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Animal Photography Tips

Monday, April 23, 2018

This evening, I decided to check out a photo meetup at Canon about pet photography. It is always hard to take a good picture of animals because they are restless and they will move a lot, even if it just moving their heads around and changing poses every second. I am usually not fast enough to get that perfect shot on that pose I originally noticed. But sometimes I get average or an interesting candid shot. I added photographs of Gumby during a photo shoot session, which was inside my townhouse. The last picture is an old photograph of me with my 3 late shihtzus and two of my late parents’ late shihtzus.

The animal photography, Anabel D. Flux provided ten tips on improving your pet photography skills, based on her personal experience as a self-taught photographer since she was 15.

  • You first need the right equipment and techniques. The body of the camera and lens are the most important parts of the camera. It is also know how to work the frames per second to your advantage. For instance, using 10 frames per second is good for action photography. Also, use camera with lots of noise for indoor photography. Using 7 frames per second will be slower but good for indoor photography. Moreover, use 2 camera bodies to do different photography work. The lens controls the aperture, focal length, and sharpness. 70 – 200 mm lens is a telephoto, which is very tight and great for action photography. Lower the f-stop to create shallower depth of field. 24 – 270 mm lens goes quickly from wide to narrow, but creates natural and realistic pictures. Filters enable shooting at wide aperture in bright sunlight.  Use knee pads for low shots. The Focus Mode, such as AI Servo, enables locking the camera to the subject so that you can follow the subject around without a need to refocus for each shot. AI Servo is located in the menu of your camera. Burst Mode involves taking multiple photographs in a row while pressing on the shutter. (Frames Per Second). Panning is for technique and action, and it involves focusing on subject and following the subject around. Composition is about the organization of certain subjects and contents in the photograph. Consider shooting from the subject’s eye level, which might involve lying on the floor or climbing on top of objects. Leave more negative space, which is empty space, in the direction of the implied movement, which is the next imagined movement of the subject.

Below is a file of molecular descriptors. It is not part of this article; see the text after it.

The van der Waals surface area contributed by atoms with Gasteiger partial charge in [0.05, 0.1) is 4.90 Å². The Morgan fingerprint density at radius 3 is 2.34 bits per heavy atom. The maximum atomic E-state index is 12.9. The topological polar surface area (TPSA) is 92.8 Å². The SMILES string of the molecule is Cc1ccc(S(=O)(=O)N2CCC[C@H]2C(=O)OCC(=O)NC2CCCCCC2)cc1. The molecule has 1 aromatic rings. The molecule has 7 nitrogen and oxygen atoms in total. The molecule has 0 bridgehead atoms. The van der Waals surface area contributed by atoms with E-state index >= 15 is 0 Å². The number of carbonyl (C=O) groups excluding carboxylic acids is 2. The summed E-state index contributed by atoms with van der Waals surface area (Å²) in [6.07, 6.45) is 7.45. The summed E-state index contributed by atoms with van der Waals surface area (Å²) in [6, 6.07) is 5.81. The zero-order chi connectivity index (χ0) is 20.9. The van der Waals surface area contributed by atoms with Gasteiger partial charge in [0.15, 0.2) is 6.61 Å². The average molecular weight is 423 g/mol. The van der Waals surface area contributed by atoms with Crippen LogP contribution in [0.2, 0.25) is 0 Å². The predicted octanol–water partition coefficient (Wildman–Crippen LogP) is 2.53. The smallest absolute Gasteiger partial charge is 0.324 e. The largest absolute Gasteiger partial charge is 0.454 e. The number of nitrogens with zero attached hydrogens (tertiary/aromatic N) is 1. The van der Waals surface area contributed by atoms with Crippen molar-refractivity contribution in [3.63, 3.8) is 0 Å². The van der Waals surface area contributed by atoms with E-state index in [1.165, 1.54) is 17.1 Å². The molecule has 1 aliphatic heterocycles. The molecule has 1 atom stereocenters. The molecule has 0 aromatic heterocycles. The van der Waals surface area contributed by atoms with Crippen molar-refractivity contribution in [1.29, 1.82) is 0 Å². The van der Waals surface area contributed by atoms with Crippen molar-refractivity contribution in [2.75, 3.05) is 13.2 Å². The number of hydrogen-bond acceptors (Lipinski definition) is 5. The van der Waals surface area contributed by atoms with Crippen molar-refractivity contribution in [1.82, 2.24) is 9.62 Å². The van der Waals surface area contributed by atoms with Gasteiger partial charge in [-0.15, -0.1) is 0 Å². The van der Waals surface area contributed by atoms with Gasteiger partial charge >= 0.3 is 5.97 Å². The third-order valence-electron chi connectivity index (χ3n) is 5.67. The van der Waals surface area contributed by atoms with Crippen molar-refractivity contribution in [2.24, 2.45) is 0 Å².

• Make sure photograph focus is locked on the eyes.

  • Make sure animal is comfortable with the set-up before starting the photo shoot. Before working with the animal, spend a couple of minutes with the animal, getting to know it and playing with it, and let it sniff the equipment so that the animal does not sense fear or intimidation of any kind. Same goes for using props, different locations, and human models. Make sure the animal feels comfortable with the added props, different locations, and human models that it works with in the photo shoot.

  • The more tired an animal feels will make the better to work with or more cooperative. An hour before the photo shoot, take the dog for a walk. Older dogs are easier to work with.

  • Be adaptable by being one step ahead, which is about always being prepared for the worst scenario. Make a couple of plans, just in case problems occur with the first plan.

  • Toys, treats and noise are your best friend in pet photography to help you control the animal’s behavior. Take shots quickly after you make the noise.

  • Continuous lighting is also your best friend when working with exotic animals as well as indoor photography. Don’t use lighting that gets too hot because accidents can happen with animals, and it can endanger their life. Remember, animals are like babies. They are curious and they don’t any better. They just want attention, love, food, treats, and to play.

  • Patience is an important quality when working with animals because they are spontaneous and uncooperative. You really don’t know what they will do next, and you might need to just wait around with your camera for that perfect shot. Let them be themselves and do their thing because accidental surprises can turn into a blessing. That perfect shot will just miraculously or magically happen at the right moment and the right time; so, always be prepared for the unforeseen future.

  • If the owner or pet appear to be stressed out, take a break. 30 minutes is usually sufficient.  It also might be a good idea for a change of scenery or a new location because the animal isn’t comfortable in a particular location or place. Wildlife animals get easily stressed.

  • Be creative. For instance, when shooting a black animal, consider overexposing the photograph slightly.

You can check out this photographer’s work at www.DeliquesceFlux.com

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Written by Fifi Leigh

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